LOOK: This photo series explores drag culture through floral narratives
Have a look at these unpublished photos
Aug 16, 2018
Collaborations between artists with differing fields and mediums foster a different kind of creative thunder, resulting in a multitude of ideas that, while distinct, still holds the essence of the respective artist’s style.
Often, this collaborative spirit is brought about by a whim, an innate urge, or perhaps an obnoxious compulsion; getting carried away by the spur of the moment is, in fact, what happened between the photography duo behind Everywhere We Shoot, Ryan and Garovs Vergara, when they approached designer Geof Gonzales and Akong Gugma.
The result? Exquisite floristry juxtaposed against androgynous individuals in gaudy garment. The saturation of blues and reds appear almost radioactive, and the makeup on the models faces are equally as obscene. This contrasts with the tenderness of their languid demeanour and softness of the floral arrangements.
“We just did what we want. Nothing makes sense. And what came out was a superlative of intents and meaning.”
When asked about the concept behind the collaboration, Gonzales explains that they “thought of mixing drag culture with floral narratives. Venus as a boy by Bjork. Anthony Hegarty’s soul mixed with a soup of minestrone.”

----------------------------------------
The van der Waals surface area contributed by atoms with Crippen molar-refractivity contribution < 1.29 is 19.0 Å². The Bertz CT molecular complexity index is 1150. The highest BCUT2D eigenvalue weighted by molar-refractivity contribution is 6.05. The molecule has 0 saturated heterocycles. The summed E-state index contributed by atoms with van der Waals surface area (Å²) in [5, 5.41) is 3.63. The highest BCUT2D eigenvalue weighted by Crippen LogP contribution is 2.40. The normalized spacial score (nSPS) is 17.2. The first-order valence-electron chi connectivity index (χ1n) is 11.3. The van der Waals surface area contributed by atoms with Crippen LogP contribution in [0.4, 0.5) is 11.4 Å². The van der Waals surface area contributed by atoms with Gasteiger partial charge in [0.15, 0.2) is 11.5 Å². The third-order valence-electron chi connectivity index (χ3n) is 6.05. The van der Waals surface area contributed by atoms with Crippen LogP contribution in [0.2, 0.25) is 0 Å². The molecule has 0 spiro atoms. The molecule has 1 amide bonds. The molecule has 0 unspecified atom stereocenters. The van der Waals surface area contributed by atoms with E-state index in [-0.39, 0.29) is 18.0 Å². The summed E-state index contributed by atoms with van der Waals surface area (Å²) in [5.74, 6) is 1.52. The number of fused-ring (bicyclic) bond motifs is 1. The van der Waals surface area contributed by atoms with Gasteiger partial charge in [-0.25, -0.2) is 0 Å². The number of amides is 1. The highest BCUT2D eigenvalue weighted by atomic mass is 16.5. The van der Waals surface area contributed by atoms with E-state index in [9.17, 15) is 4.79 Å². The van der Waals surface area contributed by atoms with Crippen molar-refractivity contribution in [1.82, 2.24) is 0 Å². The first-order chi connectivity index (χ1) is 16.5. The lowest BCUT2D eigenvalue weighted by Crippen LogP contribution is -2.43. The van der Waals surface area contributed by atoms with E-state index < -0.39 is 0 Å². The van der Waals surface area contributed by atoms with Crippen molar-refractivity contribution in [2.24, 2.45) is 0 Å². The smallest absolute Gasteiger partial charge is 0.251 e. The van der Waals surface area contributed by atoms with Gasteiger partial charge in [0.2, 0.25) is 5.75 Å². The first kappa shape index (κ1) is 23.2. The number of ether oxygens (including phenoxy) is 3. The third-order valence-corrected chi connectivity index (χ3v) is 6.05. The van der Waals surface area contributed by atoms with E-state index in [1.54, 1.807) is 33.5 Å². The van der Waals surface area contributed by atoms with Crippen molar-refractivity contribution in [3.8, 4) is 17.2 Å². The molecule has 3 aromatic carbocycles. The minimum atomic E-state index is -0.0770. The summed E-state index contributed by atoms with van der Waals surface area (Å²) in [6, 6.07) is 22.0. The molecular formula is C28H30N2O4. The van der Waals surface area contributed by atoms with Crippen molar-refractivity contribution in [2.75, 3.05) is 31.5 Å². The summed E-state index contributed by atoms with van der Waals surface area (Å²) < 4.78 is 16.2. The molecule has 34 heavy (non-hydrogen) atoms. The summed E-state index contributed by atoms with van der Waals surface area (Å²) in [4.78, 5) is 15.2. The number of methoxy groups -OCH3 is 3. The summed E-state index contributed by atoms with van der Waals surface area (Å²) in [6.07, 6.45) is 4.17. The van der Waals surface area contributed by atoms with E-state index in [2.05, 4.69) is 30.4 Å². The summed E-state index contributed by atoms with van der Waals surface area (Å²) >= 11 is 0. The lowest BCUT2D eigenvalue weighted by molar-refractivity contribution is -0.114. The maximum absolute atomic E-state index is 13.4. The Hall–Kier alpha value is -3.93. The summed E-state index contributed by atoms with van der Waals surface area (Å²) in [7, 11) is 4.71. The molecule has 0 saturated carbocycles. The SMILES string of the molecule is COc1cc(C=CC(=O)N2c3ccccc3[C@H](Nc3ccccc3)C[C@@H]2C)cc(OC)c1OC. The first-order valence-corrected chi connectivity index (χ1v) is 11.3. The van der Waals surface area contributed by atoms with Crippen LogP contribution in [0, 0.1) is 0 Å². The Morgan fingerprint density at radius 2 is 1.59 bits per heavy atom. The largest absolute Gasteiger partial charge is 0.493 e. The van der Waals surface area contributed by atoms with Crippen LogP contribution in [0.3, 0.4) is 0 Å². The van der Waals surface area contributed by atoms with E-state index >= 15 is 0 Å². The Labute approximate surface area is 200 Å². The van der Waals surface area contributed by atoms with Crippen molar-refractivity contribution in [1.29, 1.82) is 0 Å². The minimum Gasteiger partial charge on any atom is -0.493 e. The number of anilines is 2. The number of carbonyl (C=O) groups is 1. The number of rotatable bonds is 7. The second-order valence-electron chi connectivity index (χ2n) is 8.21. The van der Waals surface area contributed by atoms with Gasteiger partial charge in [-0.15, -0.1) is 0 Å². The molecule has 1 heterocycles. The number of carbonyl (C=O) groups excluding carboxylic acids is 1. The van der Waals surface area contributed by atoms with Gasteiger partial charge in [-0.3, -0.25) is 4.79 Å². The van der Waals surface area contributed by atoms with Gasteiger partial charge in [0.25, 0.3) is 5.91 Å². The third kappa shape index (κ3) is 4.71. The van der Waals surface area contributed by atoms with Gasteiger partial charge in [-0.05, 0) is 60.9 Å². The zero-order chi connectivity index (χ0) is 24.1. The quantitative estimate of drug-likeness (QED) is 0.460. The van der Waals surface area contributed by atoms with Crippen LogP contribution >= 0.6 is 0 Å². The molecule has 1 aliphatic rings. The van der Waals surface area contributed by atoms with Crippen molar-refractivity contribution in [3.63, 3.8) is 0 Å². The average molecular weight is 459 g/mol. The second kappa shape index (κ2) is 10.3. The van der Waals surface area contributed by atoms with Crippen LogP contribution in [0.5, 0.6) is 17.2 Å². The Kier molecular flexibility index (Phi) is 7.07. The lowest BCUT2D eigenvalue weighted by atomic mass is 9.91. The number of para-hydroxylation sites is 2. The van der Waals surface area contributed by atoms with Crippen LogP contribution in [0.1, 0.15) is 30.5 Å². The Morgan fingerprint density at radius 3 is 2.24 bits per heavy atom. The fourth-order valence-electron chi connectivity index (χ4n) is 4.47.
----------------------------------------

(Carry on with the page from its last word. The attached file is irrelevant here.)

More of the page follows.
This series was recently part of an exhibit, but only one of the photographs was showcased—the rest have yet to be published or see daylight.
“The shoot was very spontaneous,” he adds. “We just did what we want. Nothing makes sense. And what came out was a superlative of intents and meaning. Nothing too direct or spelled-out. In a world of focused aesthetic, a nuisance is needed.”
Photos by Everywhere We Shoot courtesy of Geof Gonzales.
Get more stories like this by subscribing to our newsletter here.
Attention companies: Durian can be your answer to earth-friendly packaging
Legazpi Sunday Market is moving to make way for a multi-level car park
DOT revives old campaign with “Barabara,” a new font resembling local signs
Should tourism still be Baguio’s main priority?
Apparently, plants can count, plan, and remember